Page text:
- September 24, 2015
- By Eleanor Solomon
- 0 comments
Too many courtrooms, or not enough judges?
The consultation on the closure of 91 courts across England and Wales closes on 8th October 2015. Ordinary people have endured a significant narrowing in access to justice in recent years, with cuts to legal aid and restrictions to judicial review. The threat of a physical bar to justice has now been raised, and we must resist it.
The threatened courts are all over England and Wales, and the closures would no doubt inconvenience and cost a great deal of lawyers, Local Authorities and private individuals. They would no doubt prevent some vulnerable individuals from attending court at all. I will talk about Lambeth County Court, because this is the court that most of my clients use. However, I am sure that the impact would be even greater in more rural areas, where the distance between courts is greater.
One of the justifications for court closures is that courts are underused. The figure used in relation to Lambeth Count Court is that “during the financial year 2014-2015, Lambeth County Court was utilised for approximately 39% of its capacity.” It is unclear precisely what this figure means, and a Freedom of Information Request has been made asking for clarity. It is believed that this figure was taken at a time when one of the judges was on extended leave, and is therefore not a true representation of the normal use of the court. In any event, although the delays at Lambeth County Court are far less severe than at other Court Courts, such as Central London County Court (CLCC), it is certainly not the case that the court is full of judges in empty courtrooms twiddling their thumbs. A hearing listed to be heard at the court’s the next open date will often be heard several months in the future. Trials are often sent to CLCC, rather than be heard at Lambeth County Court. When the consultation refers to capacity, they are talking about empty rooms with no judges in. The answer surely is to fill the rooms with judges, not to close the rooms. The need for judges is there.
Making litigants wait for justice is a false economy. It costs Local Authorities, who are possibly the largest users of the court, both as Claimant and Defendant. It costs in legal aid bills and it costs private individuals and companies. The longer a case goes on, the more everyone pays. It does not make sense to think about savings in terms of the Ministry of Justice’s budget only. The other services funded by government, and even those by private individuals and companies, must also be considered. A waste of time and money is not good for the economy.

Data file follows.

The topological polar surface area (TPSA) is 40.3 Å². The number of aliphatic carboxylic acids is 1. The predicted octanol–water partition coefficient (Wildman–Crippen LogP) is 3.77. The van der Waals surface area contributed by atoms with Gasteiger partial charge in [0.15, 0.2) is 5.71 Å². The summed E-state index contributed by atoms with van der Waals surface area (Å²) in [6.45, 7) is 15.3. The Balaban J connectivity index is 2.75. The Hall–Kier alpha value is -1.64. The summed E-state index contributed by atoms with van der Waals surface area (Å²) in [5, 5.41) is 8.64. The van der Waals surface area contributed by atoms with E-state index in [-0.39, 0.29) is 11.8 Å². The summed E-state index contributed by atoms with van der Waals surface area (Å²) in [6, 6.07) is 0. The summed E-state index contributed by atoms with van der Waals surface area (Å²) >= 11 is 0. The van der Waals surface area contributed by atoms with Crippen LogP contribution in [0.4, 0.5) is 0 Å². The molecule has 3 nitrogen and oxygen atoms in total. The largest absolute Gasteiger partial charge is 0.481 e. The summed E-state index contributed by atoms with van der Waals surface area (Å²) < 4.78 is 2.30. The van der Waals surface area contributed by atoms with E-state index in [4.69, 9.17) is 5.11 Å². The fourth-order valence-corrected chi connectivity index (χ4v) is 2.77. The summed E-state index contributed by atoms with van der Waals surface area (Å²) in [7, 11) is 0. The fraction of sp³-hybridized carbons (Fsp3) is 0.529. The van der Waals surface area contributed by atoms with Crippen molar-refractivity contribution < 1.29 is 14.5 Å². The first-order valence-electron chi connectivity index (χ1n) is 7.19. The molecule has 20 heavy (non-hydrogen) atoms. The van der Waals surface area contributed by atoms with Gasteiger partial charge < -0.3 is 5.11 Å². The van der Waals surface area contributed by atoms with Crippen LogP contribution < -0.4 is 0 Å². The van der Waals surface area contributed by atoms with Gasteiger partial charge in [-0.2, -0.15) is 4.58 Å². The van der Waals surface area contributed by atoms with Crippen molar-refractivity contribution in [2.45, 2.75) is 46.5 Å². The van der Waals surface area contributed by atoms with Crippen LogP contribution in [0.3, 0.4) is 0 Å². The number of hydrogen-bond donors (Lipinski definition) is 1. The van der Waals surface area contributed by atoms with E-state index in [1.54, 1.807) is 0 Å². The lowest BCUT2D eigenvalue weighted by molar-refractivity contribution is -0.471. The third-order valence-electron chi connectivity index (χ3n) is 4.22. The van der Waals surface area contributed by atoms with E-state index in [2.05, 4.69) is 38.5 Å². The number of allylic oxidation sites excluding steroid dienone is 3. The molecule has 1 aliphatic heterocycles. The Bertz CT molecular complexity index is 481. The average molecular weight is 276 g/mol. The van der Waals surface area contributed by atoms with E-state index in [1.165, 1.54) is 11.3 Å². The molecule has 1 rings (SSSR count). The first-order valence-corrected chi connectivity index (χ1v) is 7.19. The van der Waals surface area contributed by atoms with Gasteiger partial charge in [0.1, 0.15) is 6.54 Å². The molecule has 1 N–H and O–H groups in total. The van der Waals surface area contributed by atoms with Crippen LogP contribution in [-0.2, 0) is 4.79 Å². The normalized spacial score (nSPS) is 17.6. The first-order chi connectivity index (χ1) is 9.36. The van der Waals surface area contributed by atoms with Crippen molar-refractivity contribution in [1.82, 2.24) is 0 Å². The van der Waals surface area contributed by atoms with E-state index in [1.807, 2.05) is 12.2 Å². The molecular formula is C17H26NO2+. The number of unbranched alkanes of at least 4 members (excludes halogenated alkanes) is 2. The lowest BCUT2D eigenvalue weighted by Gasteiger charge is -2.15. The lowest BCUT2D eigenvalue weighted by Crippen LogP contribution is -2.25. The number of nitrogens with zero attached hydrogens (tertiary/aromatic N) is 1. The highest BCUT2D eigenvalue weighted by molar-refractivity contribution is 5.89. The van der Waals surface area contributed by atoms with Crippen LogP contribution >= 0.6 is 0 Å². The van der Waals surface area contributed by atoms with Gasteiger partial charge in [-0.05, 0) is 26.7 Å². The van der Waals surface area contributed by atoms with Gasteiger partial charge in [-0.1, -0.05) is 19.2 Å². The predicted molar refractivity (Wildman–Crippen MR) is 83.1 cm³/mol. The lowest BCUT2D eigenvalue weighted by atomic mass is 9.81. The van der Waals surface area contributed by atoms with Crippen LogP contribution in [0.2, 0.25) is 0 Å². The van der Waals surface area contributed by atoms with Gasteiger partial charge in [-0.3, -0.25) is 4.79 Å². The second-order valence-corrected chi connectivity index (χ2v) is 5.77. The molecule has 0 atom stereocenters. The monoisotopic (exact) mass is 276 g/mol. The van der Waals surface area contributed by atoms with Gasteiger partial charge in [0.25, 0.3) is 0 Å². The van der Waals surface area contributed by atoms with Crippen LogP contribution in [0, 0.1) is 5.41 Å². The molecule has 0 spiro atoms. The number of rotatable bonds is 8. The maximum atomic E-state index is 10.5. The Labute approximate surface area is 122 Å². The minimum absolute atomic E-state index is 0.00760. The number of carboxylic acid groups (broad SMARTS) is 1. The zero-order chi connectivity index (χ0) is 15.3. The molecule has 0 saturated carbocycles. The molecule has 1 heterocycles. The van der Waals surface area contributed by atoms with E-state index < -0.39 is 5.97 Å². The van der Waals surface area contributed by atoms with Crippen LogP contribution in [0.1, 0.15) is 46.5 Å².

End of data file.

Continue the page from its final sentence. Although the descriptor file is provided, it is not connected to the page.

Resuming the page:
The consultation considers that there will not be waiting, and that physically attending court may be a thing of the past, as technology will step in. They talk of video, telephone and online conferencing and say that “many straightforward cases do not need face to face hearings which should be reserved for the most sensitive or complex cases.” It is certainly true that technology could improve the court system, which is heavily paper based and outdated. Video and telephone conferencing can be appropriate in certain circumstances, but courtroom video-links often suffer technical problems, and produce a poor quality of sound. Telephone hearings are fine for brief hearings between lawyers on procedural matters, but when one party is a litigant in person, or evidence has to be heard, it is not appropriate. There is no substitute for a face to face hearing to enable the parties to fully communicate their representations. Litigants in person may not have access to the technology needed to video conference.
All cases currently at Lambeth County Court are proposed to be moved to Wandsworth County Court, in Putney, if the closures go ahead. The consultation proposes that 93% of court users will be able to get to court by public transport in 30-60min. It is unclear how these figures were arrived at. However, I can say with some certainty that these figures did not take into account that many vulnerable court users, many travelling to court for possession hearings or regarding a debt, can only afford to use the bus. These times can be easily doubled.
Some may argue that attending court is rare, even for those with the most chaotic lives, and if people have to travel a little further then so be it. Working on the County Court Duty Scheme for unrepresented Defendants in possession claims gives you a different perspective. You are given a list of usually 25-30 Defendants who have cases listed for that day. Some days only 3 Defendants will come. Some will have found representation, some will have made deals with their landlord (or thought they have), some will have just given up. But there are some who are struggling with life, and only just make the hearing, or only just miss it. There will be more who will miss it if going to court involves getting three long buses to an unknown place.
If you would like to give your view on the closure of county courts, please answer the questions on pages 34 and 35 of the consultation paper and send your response by 8th October 2-15 to: HMCTS Consultation Ministry of Justice, Post point 1.13, 102 Petty France, London, SW1H 9AJ; by fax to 0870 761 7768 or by email to email@example.com.